After the ex-National Security Agency contractor Edward Snowden1 disclosures of the National Security Agency surveillance of Americans’ online and phone communications, the Pew Research Center2 administrated a panel survey to collect data concerning Americans’ opinions about privacy and security. This survey has mixed types of qualitative questions (closed and open-ended). In this context, to our knowledge, until today, no research has been applied on the open-ended part of these data. In this chapter, first the authors present their findings from applying sentiment analysis and topic extraction methods; second, the authors demonstrate their analysis to sentiments polarities; and finally, the authors interpret the semantic relationships between topics and their associated negativity, positivity, and neutral sentiments.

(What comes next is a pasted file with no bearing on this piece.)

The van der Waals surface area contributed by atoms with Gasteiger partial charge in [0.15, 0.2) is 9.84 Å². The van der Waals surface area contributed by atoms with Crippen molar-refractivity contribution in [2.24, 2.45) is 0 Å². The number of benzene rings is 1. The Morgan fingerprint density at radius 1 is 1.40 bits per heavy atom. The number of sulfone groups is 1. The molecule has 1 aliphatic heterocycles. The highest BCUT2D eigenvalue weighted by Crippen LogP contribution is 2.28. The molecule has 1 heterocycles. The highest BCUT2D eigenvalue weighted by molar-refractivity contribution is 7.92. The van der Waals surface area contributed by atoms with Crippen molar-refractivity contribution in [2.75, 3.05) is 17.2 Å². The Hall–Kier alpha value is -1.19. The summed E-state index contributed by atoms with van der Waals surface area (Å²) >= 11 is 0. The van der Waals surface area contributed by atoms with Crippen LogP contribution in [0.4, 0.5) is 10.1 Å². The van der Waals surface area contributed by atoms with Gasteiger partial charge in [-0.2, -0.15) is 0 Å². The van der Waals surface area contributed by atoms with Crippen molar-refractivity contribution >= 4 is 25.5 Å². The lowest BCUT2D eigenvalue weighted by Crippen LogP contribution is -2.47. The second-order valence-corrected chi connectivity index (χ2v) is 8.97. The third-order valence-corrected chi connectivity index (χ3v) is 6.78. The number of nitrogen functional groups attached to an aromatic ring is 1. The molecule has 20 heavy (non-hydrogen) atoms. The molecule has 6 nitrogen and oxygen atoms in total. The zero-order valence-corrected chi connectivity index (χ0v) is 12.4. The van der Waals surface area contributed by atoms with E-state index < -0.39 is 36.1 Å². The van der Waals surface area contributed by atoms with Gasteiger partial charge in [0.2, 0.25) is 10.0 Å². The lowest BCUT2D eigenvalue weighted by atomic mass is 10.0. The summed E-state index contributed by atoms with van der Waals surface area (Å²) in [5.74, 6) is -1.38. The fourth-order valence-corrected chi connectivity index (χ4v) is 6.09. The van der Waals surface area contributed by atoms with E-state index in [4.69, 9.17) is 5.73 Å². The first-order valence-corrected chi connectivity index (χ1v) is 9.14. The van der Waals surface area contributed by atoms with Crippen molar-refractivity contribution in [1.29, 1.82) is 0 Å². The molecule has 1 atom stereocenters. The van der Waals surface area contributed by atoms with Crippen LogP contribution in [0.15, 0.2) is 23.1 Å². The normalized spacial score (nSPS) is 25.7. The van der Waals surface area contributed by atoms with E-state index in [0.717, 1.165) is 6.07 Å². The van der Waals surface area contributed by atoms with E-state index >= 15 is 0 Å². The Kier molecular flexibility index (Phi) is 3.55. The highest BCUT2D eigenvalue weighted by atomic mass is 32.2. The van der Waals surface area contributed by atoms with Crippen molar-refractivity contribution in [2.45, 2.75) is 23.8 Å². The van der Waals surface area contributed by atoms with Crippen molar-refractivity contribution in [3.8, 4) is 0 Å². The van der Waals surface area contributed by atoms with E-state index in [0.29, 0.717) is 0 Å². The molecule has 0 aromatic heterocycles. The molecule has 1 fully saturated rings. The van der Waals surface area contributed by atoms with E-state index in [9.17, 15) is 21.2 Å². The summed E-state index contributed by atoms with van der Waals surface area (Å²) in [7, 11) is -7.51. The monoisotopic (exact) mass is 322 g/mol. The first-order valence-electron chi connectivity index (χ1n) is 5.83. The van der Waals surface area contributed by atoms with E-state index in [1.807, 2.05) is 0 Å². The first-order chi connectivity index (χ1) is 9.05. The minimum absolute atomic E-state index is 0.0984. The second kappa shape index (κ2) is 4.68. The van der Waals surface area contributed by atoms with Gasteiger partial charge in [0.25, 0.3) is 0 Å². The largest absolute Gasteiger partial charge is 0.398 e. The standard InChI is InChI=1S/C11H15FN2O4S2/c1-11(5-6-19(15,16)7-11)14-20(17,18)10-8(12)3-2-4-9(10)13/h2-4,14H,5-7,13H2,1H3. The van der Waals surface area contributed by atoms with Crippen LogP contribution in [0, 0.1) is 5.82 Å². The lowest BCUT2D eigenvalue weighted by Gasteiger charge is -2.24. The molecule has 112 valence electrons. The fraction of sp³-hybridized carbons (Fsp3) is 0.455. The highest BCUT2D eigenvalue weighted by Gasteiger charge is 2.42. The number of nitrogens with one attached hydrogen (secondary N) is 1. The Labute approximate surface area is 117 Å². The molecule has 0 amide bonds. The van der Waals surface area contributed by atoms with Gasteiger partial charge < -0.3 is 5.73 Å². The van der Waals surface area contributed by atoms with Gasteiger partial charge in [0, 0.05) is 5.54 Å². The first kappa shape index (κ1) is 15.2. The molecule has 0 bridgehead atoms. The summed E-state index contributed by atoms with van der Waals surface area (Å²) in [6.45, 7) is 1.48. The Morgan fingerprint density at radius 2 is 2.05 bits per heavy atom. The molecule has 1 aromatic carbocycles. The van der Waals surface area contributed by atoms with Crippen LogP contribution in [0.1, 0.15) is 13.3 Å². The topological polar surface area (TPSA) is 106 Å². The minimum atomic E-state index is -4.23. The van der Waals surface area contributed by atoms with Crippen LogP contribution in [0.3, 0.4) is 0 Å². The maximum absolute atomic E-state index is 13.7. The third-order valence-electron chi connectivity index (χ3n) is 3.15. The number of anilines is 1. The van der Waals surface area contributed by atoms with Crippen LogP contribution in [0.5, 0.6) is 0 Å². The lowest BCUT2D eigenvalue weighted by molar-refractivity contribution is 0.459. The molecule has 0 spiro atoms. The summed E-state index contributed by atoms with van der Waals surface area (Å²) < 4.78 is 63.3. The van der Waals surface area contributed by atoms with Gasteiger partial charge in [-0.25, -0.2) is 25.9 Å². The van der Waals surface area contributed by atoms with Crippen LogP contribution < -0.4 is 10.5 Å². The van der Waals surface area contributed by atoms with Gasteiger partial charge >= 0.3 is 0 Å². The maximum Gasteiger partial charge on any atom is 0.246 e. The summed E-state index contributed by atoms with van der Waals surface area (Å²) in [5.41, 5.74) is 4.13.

Zhuhadar, L.P. and Ciampa, M. (2019), "Government Surveillance, National Security, and the American Rights: Using Sentiment Analysis to Extract Citizen Opinions", Visvizi, A. and Lytras, M.D. (Ed.) Politics and Technology in the Post-Truth Era (Emerald Studies in Politics and Technology), Emerald Publishing Limited, pp. 129-141. https://doi.org/10.1108/978-1-78756-983-620191009Download as .RIS
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Copyright © 2019, Lily Popova Zhuhadar and Mark Ciampa